We here at Uncanny Magazine are in the middle of the Uncanny Magazine Year Six: Raise the Roof, Raise the Rates! Kickstarter, and what better time to have a snack break and take a look at the roles food plays in fiction?
Fictional food is powerful. It evokes senses beyond sight, resonates with our personal and cultural experiences, and can be comforting… or viscerally off-putting. I have drooled over the lemon cakes from Game of Thrones, and — like so many people — been deeply disappointed by the reality of Turkish Delight.
And now without further ado, here is a tasting menu of the ways Uncanny stories have made use of food!
[Click the images for Uncanny-sized versions.]
Food For Worldbuilding
Customers packed the plastic tables at the food hawker stalls, which were immersed in the aroma of frying oil. They ate heartily with their faces buried in bowls of hot and sour rice noodles, their heads hidden by clouds of white steam. Other stands featured mountains of jujubes and walnuts, and hunks of cured meat swung overhead.
— “Folding Beijing” by Hao Jingfang, translated by Ken Liu
Food can transport us to another time or place, ground us in the reality of the story. “Folding Beijing” evokes the experience of Chinese street food, immersing us in sights and smells and flavors. The way food is described in this early scene stands in stark contrast with a description from later in the story:
The little robot returned with two plates, one for each of them. On each plate were two slices of some kind of red sashimi, arranged like flower petals.
Both the descriptions are appealing — hearty street food and delicate sashimi — but the contrast between them paints a picture of inequality, a sharp divide between two classes.
Food For Speculative Elements
My destiny was always this: to drink the sin-cup and to hold the sins of the captains in my body where they cannot harm our people on their journey to Paradise.
— “The Dead, In Their Uncontrollable Power” by Karen Osborne
Sometimes rather than traditional food, characters consume rather more unusual substances. In Osborne’s generation ship story, “The Dead, In Their Uncontrollable Power,” the protagonist is a sin-eater. Describing non-food items in the way that one might normally describe food can yield a powerful visceral reaction in the reader, a technique that K.M. Szpara uses to good effect in “Small Changes Over Long Periods of Time“:
Andreas doesn’t taste like one person. He isn’t a varietal vintage. He’s the blood of everyone he’s drunk. Like the house blend, I drink him until he stops me.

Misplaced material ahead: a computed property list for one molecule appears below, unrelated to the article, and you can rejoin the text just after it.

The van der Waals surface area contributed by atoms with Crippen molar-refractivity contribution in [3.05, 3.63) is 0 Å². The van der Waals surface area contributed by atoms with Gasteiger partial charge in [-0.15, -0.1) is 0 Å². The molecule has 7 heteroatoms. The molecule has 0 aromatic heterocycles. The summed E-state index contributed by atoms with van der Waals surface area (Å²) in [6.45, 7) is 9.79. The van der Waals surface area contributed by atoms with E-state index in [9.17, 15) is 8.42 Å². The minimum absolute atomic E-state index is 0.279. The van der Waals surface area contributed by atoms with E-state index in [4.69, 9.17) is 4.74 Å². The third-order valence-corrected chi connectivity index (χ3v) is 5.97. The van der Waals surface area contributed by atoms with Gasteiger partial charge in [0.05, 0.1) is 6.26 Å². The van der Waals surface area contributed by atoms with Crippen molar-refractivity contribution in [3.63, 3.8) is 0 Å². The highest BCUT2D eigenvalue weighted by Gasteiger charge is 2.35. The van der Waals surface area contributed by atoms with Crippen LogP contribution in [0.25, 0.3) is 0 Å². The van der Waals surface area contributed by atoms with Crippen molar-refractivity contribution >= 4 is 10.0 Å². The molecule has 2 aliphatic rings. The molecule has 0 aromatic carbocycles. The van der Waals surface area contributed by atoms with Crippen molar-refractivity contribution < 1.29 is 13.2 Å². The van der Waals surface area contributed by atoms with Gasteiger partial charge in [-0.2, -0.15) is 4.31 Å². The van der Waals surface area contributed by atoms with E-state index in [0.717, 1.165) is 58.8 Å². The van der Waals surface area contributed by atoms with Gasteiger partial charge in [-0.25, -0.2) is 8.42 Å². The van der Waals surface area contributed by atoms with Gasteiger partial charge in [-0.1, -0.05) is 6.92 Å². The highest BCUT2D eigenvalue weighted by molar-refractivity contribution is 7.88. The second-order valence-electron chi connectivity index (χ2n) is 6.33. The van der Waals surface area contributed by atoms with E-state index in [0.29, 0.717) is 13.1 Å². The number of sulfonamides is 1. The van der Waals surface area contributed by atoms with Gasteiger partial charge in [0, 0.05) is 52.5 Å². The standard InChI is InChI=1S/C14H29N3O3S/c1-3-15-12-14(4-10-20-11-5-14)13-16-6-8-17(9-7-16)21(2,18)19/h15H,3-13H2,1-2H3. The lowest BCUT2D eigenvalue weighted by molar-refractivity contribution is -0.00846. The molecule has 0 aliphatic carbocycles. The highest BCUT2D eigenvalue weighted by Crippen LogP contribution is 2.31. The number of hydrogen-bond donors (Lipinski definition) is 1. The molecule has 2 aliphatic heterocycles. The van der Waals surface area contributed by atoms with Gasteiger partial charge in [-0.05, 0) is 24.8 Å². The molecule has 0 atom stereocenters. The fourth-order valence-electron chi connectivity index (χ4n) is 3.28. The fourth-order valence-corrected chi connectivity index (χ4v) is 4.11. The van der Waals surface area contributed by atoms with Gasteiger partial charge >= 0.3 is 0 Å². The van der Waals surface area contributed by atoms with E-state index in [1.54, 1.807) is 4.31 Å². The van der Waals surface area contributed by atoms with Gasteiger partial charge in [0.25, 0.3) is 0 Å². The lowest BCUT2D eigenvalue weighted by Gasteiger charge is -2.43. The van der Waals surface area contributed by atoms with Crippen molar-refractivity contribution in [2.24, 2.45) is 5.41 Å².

I know it’s blood; I can taste the iron. But it recalls words like silky and juicy, the swirl of red in a glass, and roll over the tongue.
Other times, traditional foods can be put to decidedly non-traditional uses.
I watched as she mixed a pinch of fragrant cardamom with pale butter and a dribble of honey. Ground cardamom spice, strong as it was, could bridge the lands of the living and dead; butter acted as a binding agent; and honey recalled the sweetness of life.
— “With Caradamom I’ll Bind Their Lips” by Beth Cato
Cardamom, butter, and honey are ingredients that call up baked desserts… but here Cato puts them to use in a spell to bind the lips of spirits. This unexpected juxtaposition of sweet ingredients with a darker speculative element makes for an intriguing fantasy world.
Food For Character Building
Food can also reveal a lot about the characters in a story. In Anya Ow’s “Everything Under Heaven,” cooking traditions are passed down from woman to woman across the generations, and preparing food for someone is an act of love. But food need not be delicious to illuminate a character and their relationships, as A.T. Greenblatt shows in “And Yet“:
You look down. Oh god, it’s worse than you remember. Vegetables cooked past death, pasta barely cooked at all, a piece of chicken so dry it crumbles when you poke it. But feeding her kids has always been another annoying chore to your mom.
A badly cooked meal gives us a glimpse of the protagonist’s mother, while simultaneously emphasizing the horror of revisiting a haunted house of her childhood. In sharp contrast, both in flavor and in the nature of the parent child relationship, is this meal from a different Uncanny story:
It’s delicious, unfortunately. The acid of the suancai cuts through the rich, slightly salty stock. The beef is beautifully tender and impossibly savory. The thick, round noodles are the perfect canvas, bringing all of the flavors into harmony. This may be the best meal she has ever had in her life. Whatever they need to talk about must be serious.
— “Probabilitea” by John Chu
Here Chu enriches his depiction of a father-daughter relationship through the way the father prepares elaborate food to soften a difficult discussion. This soup makes the protagonist’s mouth water — and mine, too!
The Next Page of the Menu
What amazing new flavors of fiction will Uncanny bring in Year Six? We have solicited stories from Ken Liu, A.T. Greenblatt, Jennifer Marie Brissett, Vina Jie-Min Prasad, Bonnie Jo Stufflebeam, Cassandra Khaw, Aliette de Bodard, Tina Connolly, Ursula Vernon, Elizabeth Bear, and Paul Cornell–and one of our stretch goals is to raise the pay rate for our delicious fiction!
We hope you’ll consider joining us as members of the Space Unicorn Ranger Corps and support our Uncanny Magazine Year Six Kickstarter!
Uncanny Magazine Interviewer Caroline M. Yoachim is a prolific author of short stories, appearing in Asimov’s, Fantasy & Science Fiction, Uncanny, Beneath Ceaseless Skies, Clarkesworld, and Lightspeed, among other places. She has been a finalist for the Hugo, World Fantasy, Locus, and multiple Nebula Awards, and her stories have been reprinted in multiple year’s best anthologies and translated into several languages. Yoachim’s debut short story collection, Seven Wonders of a Once and Future World & Other Stories, came out in 2016.